You know it’s a crappy baseball season when the big story is whether Kenny Williams would hypothetically sign Adam Dunn knowing what he knows now. He says he would, and despite the fact that Dunn is heading towards a historically bad season, I don’t think he’s just covering his butt.
Everything about it made sense: Dunn, who is a slow, terrible fielder, was born to DH; he was moving to one of the most power-hitter-friendly parks in baseball; despite his reputation for strikeouts, he’s never had an on-base percentage under .350, which is impressive; and he was coming off a couple typical seasons in the less hitter-friendly confines of DC. Dunn was pretty good in DC, after building his career in two great hitters’ parks.
Now he’s putting up a .624 OPS (on-base percentage plus slugging)—not the worst of any regular, and not even worse than (eek) teammates Juan Pierre and Alex Rios, but his worst since 2003, when it was… .819. Put it this way: the White Sox’s DH has a lower OPS than any qualified starting catcher in baseball.
Is it unprecedented? Yes and no. Dunn has never been this bad over a season. But if it makes you feel any better, he has been almost as horrible over just as long a period, in 2006. From August through October in a comparable number of at-bats (223 compared to 231), he had an .306 OBP with an .361 SLG for a .668 OPS, not that much better than he’s hitting now.
To say that Dunn is headed towards a historically bad season will get your attention; to say that he’s had the worst three months of his career since 2006 frames it differently.
Mark Gonzalez of the Trib is surprised by the number of pitches Dunn is missing, but a closer look complicates things. His percentage of swinging strikes is actually down from last year, his contact rate is up, and he’s swinging at fewer pitches outside the strike zone. They’re not great percentages by career standards—his 2010 numbers on those are career-worsts—but they’re actually better than last year, as his his walk/strikeout rate, even if he’s actually striking out more.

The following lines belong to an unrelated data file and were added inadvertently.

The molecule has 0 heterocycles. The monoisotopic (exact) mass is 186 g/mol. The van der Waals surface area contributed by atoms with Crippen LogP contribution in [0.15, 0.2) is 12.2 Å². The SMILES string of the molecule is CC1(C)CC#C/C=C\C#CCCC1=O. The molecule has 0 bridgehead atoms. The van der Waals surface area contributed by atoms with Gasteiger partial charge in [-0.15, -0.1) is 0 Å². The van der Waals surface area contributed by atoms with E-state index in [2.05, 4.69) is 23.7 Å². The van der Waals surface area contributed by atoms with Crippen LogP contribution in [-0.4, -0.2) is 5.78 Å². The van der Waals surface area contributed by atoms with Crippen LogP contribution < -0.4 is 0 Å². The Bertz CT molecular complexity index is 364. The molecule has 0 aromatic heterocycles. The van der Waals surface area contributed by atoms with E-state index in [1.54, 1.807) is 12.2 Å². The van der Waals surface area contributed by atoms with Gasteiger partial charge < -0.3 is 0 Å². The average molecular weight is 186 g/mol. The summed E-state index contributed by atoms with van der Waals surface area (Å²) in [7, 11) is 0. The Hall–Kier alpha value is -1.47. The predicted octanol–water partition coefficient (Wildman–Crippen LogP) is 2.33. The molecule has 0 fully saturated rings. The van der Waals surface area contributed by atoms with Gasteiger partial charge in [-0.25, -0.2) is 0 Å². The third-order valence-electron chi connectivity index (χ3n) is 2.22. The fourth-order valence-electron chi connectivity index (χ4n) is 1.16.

What is way up: his contact rate on pitches outside the strike zone, a career-high so far. What’s way down: his contact rate on pitches inside the strike zone, a career low.
So it’s actually pretty confusing.
* He’s swinging at a lot of bad pitches, more than he did in his best years.
* He’s not swinging at good pitches any more or less than usual.
* He’s not making great contact with good pitches (76 percent), but his second-worst season by that measure was 2004 (76.2 percent), his best statistical year.
* But he’s making a lot more contact with bad pitches than he ever has. By a long shot.
* And interestingly, it seems to be endemic to the White Sox. Gordon Beckham, Paul Konerko, A.J. Pierzynski, Carlos Quentin, Gordon Beckham, and Alex Rios are all at or near career highs at swinging at pitches outside the strike zone. Alexi Ramirez and Juan Pierre aren’t swinging at more pitches outside the strike zone, but they are hitting more of those pitches. It’s odd: impatience? Bad luck?
Dunn also been unbelievably horrible against lefties (1/53 for a .019 average), but a 100-point split isn’t unprecedented: he hit .199/.286 last year. So I guess .019/.219 isn’t, um, out of the question.
So what’s wrong? I’ve read everything I can think of, and everyone has a different theory: he can’t hit the fastball, he’s pressing, he’s having trouble adjusting to a new league, he’s having trouble adjusting to new pitchers, he didn’t try hard enough to adjust, he’s suffering from big slow dude syndrome, his early-season appendectomy might have affected him.
He definitely seems to be less patient than he’s been in the past, but he was less patient last year too, and that was good enough for the Sox. Here’s a much more detailed look at how Dunn’s approach to the plate got much more aggressive with the Nationals. It’s fascinating to watch it not only grow, but to extend outside the strike zone. Now he’s on team that’s increasingly aggressive as well. Albert Lyu’s writeup is eerily prescient:
But AL Central pitchers have heard of Dunn’s power, and if they decide to pitch around him (while noting that Paul Konerko will return to the lineup in 2011), Dunn’s pitch recognition will be tested, especially if he continues to be aggressive while swinging at pitches out of the zone. Unsurprisingly, Dunn projects to hit 40 home runs again by most projection systems, but opposing pitchers will use every bit of information they can get to mitigate the damage if they realize that Dunn has indeed changed his plate approach.
Sure enough, he’s seeing fewer pitches in the strike zone than he’s ever seen in his career.
But ultimately I’m with Jesse Wolfersberger of the excellent FanGraphs blog—Dunn’s atrocious numbers, once you dig into them, seem to be as much the product of bad luck as anything else. Whatever combination of things is ailing Dunn, it doesn’t look terminal.
Photograph: Chicago Tribune